The sine bar

The next leap for me in setting angles precisely was the rediscovery of the sine bar. My father was a tool and die maker and although I never worked in his shop I did become familiar with the tools of the trade. The only sine bar I had seen however was 3” long.

Then Fine Woodworking ran an article in the July/August 1992 issue called Simple Instrument Sets Precise Angles by Tom Rose. In it he described how to make a 10” sine bar and use it to set a miter gauge. Ahhhh I was off on my obsession again. I knew it’s application in toolmaking and now I could see it’s value in woodworking. It was an epiphany and I realized a lot of many trades could easily cross over to other trades.

However before I was able to make one of my own the next issue of FWW came out and a couple of letters lambasted the author about his ability and the instructions to construct a perfect 10” sine bar and the needed gauge blocks of exact length. My enthusiasm wained. I still thought it was a wonderful tool and wanted one and continued to think about it. I was after all still happy with the bevel board.

Eventually I bought into the Festool line for their precision and portability and loved the work table the MFT. But to me it was just a work table till I joined the FOG forum and read about people doing things I never imagined. One post commented that the hole pattern in the top was in fact a very precise grid system and could be used to align the fence and the saw rail to 90degrees precisely and repeatably. As good as Festool is the miter head for the table, like most included miter gauges was not very good. The sine bar would be my after market miter gauge. I built a couple and the best one I made was .001” off from ten inches. But here is what should have been stressed in the article and I didn’t understand till later was the fact that it doesn’t matter what the length is as long as it is known. If I was real sloppy and had made the bar 9.834” it will still work perfectly because the sine of the angle is multiplied by the length of the bar. Ten inches just makes the math easy, just move the decimal one place. The angular error ignoring the difference from 10” was insignificant for angles under about 35 degrees, so it was put to use as needed. If I needed 45 degrees on the MFT I used the hole grid pattern, it I knew was perfect. I used a different method for cutting my gauge blocks than the article which I will describe. It alone is useful if you need to cut a piece exactly like another that already exists. I do agree that the method described in the article for the gauge blocks is flawed and not accurate enough.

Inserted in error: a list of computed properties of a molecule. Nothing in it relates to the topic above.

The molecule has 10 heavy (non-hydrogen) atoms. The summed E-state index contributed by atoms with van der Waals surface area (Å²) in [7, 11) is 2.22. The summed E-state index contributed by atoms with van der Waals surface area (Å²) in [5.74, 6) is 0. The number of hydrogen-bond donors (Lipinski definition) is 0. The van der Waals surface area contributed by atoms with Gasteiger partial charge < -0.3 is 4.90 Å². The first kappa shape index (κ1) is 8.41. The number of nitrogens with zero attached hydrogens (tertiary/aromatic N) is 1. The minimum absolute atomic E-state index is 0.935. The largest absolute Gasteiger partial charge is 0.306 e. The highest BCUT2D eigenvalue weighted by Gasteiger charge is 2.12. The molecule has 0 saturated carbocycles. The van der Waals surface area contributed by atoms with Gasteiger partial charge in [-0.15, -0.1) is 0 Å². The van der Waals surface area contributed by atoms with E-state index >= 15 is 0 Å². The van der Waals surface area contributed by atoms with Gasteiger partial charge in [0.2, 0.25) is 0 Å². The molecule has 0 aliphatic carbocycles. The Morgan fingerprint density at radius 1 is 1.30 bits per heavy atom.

These are the tools needed. The wooden bar is the sine bar, scientific calculator and calipers. I bought the 12” version from Grizzly and they can handle all the measurements needed. 6” calipers would work if you already have them, it just requires an extra gauge block.

To drill the two holes for the round discs I set up a fence on the drill press with a stop block. One hole was drilled, then the calipers were set for 10” and placed against the stop block to index the sine bar over for the next hole. The profile was then cut on the one side to give it the proper clearance. The discs were then epoxied in what remained of the holes. When that was cured the discs were run against the table saw fence and the top was cut parallel to the discs. On this one the discs are 3/4” aluminum rod. Very easy to sand flush to the wood surface. Before the discs are sanded flush I measured them with the calipers to find out how close I came. That number will be used if it is not real close to 10”.

This photo shows it in use.

Now to calculate the block of wood labeled 26degrees and cut it exactly.

For this example 26 was entered in the calculator and the sin button was pressed the answer is .438… Since the sine bar is ten inches that answer is multiplied by ten (or the actual length of the sine bar). This is easy just slide the decimal over and set that length on the calipers. If this is just a one time odd angle you need to cut you can use the calipers the set the sine bar as in this photo.

But chances are you might want to cut that angle again so let’s make a permanent reference block. Using the miter gauge with a stop block set the block to be several inches longer than the 4+ inches needed and lock it down.

Use the calipers as shown against the stop block to space off a scrap of wood then cut that piece of wood.